Ideology Vs. Environment: What the Danube River can teach us about faith, ecology, politics, and human dignity.
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Continuing our series on the Religion, Science, and Environment (RSE) Symposia organized by the Greek Orthodox Church, today we explore the 1999 symposium on the Danube River. The previous RSE symposium explored the ecological crisis that threatening the Black Sea. One of the main themes of the symposium was how pollution from the Danube River was flowing into the Black Sea, contributing to its denigration. In light of this, it makes sense that the symposium to follow the Black Sea gathering would be held on the blue Danube.

NASA image of the meeting point between the Danube River and the Black Sea. Image Credit: NASA

The Danube River connects ten countries with a drainage basin that finds its way into a number of other counties. The countries themselves represent some of the most war-torn regions of Europe, originating in Germany and making its way through Austria, Slovakia, Slovenia, Hungary, Croatia, Serbia, Bulgaria, Romania, Moldova, and Ukraine. These countries, along with the Czech Republic, Montenegro, Bosnia and Herzegovina, have developed the International Commission for the Protection of the Danube River (ICPDR). Established in 1998, one of their central activities is to ensure the management of water, both surface water and ground water, within the river basin of the Danube.

The ICPDR along with the World Wide Fund for Nature (WWF) partnered with the RSE symposium in 1999 to work toward protecting the Danube's crucial waters. Given the success of the Black Sea Symposium, optimism was high among the participates that this gathering could lead to a clear plan of action to help this vital ecosystem. Once again, the spiritual leader of the Symposium was Patriarch Bartholomew.

When reading the presentations that occurred during the symposium along the Danube, a clear theme emerges: The way we approach human dignity has a direct impact on how we treat the environment.

In regard to human dignity, the group recalled atrocities against human dignity when the symposium prayed at the concentration camp in Mauthausen, remembering the victims of the Holocaust, and the ethnic cleansing the occurred during the war within former Yugoslavia when the group prayed at the ruins of bombed bridges that blocked the Danube at Novi Sad. These events were a sobering reminder that when solidarity is forgotten and ethnic nationalism is embraced, some of the most horrific events in human history have been allowed to occur.

In regard to the environment, the Danube symposium reflected on how closed national ideologies often approach the environment in a utilitarian manner with little or no regard for the impact this approach has upon neighboring countries. The Danube River is a prime example of the aftermath of such ideologies. A river that was once a rich ecosystem was devastated by manipulating the Danube for purposes of industry and as a symbol of national power and independence. One country would use the Danube as a dump point for industrial waste and raw sewage while the neighboring country would use the same waters as a primary source of drinking water. Other countries would "strait jacket" the river to narrow the Danube, making the waters deeper and faster for shipping barges, but ended up killing off much of the natural habitat in the process. In a real way, the troubled waters of the Danube became a symbol of the turbulent political and social "waters" that were tearing this region apart.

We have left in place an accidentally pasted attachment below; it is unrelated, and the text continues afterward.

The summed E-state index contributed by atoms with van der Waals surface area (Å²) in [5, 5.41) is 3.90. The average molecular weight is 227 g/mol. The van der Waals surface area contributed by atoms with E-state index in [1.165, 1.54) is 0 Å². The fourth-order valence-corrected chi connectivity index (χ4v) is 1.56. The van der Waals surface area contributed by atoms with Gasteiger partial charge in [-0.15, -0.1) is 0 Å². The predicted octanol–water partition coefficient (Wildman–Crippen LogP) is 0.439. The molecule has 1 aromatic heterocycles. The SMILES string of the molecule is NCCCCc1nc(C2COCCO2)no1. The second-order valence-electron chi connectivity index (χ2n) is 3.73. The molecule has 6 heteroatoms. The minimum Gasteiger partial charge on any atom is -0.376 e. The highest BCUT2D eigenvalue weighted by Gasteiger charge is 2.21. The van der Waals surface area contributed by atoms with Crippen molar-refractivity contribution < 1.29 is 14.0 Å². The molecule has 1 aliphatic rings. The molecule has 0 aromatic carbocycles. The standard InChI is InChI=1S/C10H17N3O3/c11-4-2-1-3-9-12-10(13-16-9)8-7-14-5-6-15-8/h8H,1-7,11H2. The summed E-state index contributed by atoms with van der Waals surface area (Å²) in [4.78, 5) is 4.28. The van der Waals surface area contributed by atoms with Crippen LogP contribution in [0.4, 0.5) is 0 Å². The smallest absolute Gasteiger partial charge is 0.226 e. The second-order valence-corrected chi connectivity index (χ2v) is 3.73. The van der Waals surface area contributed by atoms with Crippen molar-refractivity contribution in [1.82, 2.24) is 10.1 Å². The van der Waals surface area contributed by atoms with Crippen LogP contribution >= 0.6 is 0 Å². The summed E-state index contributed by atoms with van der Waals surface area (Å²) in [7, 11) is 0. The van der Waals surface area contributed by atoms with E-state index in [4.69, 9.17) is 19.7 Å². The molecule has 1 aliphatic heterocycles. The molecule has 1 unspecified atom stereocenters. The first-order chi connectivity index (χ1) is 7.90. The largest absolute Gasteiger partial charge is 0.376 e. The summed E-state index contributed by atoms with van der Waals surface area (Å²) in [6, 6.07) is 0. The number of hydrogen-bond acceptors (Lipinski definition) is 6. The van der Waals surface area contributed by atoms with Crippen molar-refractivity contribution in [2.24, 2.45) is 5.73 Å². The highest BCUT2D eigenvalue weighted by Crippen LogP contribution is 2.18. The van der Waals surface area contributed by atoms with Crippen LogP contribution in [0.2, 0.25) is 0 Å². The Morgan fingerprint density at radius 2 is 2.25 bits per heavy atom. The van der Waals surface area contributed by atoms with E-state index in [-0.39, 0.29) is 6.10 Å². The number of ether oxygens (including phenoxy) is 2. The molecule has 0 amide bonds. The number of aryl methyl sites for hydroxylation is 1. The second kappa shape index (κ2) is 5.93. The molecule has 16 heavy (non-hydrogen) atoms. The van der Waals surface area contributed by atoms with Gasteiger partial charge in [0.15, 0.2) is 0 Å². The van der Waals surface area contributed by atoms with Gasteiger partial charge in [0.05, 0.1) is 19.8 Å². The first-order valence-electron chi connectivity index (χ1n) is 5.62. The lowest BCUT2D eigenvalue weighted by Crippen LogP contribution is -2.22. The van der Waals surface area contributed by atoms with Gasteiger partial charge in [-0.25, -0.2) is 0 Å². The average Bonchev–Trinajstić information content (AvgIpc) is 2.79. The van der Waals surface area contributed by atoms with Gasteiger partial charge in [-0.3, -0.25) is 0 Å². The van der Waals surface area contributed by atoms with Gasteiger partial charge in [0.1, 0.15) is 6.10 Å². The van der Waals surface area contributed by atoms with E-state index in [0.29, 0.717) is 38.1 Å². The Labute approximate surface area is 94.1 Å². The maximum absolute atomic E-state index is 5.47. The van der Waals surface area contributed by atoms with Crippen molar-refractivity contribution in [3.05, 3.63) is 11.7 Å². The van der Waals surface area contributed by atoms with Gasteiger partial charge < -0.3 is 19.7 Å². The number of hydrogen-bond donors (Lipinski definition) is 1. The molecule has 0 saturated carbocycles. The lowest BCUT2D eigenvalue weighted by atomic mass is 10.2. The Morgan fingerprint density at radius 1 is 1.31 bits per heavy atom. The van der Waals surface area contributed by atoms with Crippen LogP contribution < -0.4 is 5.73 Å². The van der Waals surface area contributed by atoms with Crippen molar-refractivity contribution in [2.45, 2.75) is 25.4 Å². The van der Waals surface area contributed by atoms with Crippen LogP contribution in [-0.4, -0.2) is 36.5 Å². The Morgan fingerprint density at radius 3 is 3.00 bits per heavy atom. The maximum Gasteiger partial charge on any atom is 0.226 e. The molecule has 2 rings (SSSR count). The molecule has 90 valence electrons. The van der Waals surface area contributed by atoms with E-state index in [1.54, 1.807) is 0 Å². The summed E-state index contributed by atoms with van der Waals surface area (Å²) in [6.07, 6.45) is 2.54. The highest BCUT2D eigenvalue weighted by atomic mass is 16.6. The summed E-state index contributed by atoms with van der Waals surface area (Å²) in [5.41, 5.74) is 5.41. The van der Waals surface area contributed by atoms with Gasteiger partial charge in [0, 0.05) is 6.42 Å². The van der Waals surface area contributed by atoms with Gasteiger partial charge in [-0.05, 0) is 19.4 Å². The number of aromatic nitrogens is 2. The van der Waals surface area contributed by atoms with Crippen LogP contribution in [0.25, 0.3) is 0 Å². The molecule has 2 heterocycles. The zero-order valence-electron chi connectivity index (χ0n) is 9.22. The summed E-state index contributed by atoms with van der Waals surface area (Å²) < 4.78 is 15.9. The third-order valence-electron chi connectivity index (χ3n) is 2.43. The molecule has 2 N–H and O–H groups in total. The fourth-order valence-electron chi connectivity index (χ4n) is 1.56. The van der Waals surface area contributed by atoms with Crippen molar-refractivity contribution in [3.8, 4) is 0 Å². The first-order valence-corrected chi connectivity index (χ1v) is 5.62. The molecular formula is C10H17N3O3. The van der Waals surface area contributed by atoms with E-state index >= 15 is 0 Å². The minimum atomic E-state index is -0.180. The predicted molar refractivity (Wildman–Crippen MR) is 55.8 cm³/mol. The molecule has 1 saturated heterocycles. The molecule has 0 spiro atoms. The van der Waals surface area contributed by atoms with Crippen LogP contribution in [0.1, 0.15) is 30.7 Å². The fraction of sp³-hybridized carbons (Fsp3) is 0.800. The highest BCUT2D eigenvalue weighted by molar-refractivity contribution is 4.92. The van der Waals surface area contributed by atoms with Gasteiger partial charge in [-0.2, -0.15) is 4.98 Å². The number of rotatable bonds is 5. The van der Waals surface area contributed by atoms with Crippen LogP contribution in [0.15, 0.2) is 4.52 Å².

In light of how ethnic nationalism became the fuel for ethnic hatred and denigration of the environment along the Danube River, Patriarch Bartholomew offer a strong condemnation of nationalism, the wars of which they sparked, and reaffirmed that acts of violence in God's name are not tolerable. These and other reflections stand as a sober reminder in our day and age that the winds of secular nationalism often give birth to exclusionary ideologies that impact people's social and religious worldview, often leading to violence against one's neighbor and the exploitation of our common home for utilitarian gain. In the process, the Common Good is forgotten and replaced with satisfying one's desire for power.

So, how does this symposium fit on a blog that is dedicated to faith and astronomy? In regard to astronomy, it reminds me of one of the most iconic images NASA has shared with the world. The irony is that the image I speak of is not one of the night sky from Earth, but it is of our Earth from the perspective of NASA astronauts on Apollo 8, watching "Earth Rise" while orbiting the moon. This image, which revealed both the beauty and fragility of our common home, gave birth to two social movements: The rise of ecology to protect our planet and a call to solidarity, realizing that all of humanity shares the same, small, beautiful home.

"'Earth Rise" taken by Apollo 8 Astronauts. Image Credit: NASA

From the perspective of faith, this image of the Earth reminds us of three main principles of Catholic Social Teaching (CST): The call to human dignity, solidarity, and care for creation. In regard to human dignity, CST teaches that the call to love God and neighbor is universal, meaning that all people are deserving of dignity regardless of race, creed, gender, country of origin, or state of life. This call is the foundation of Catholicism's vision of human dignity and upon this foundation are built the rest of the themes of CST.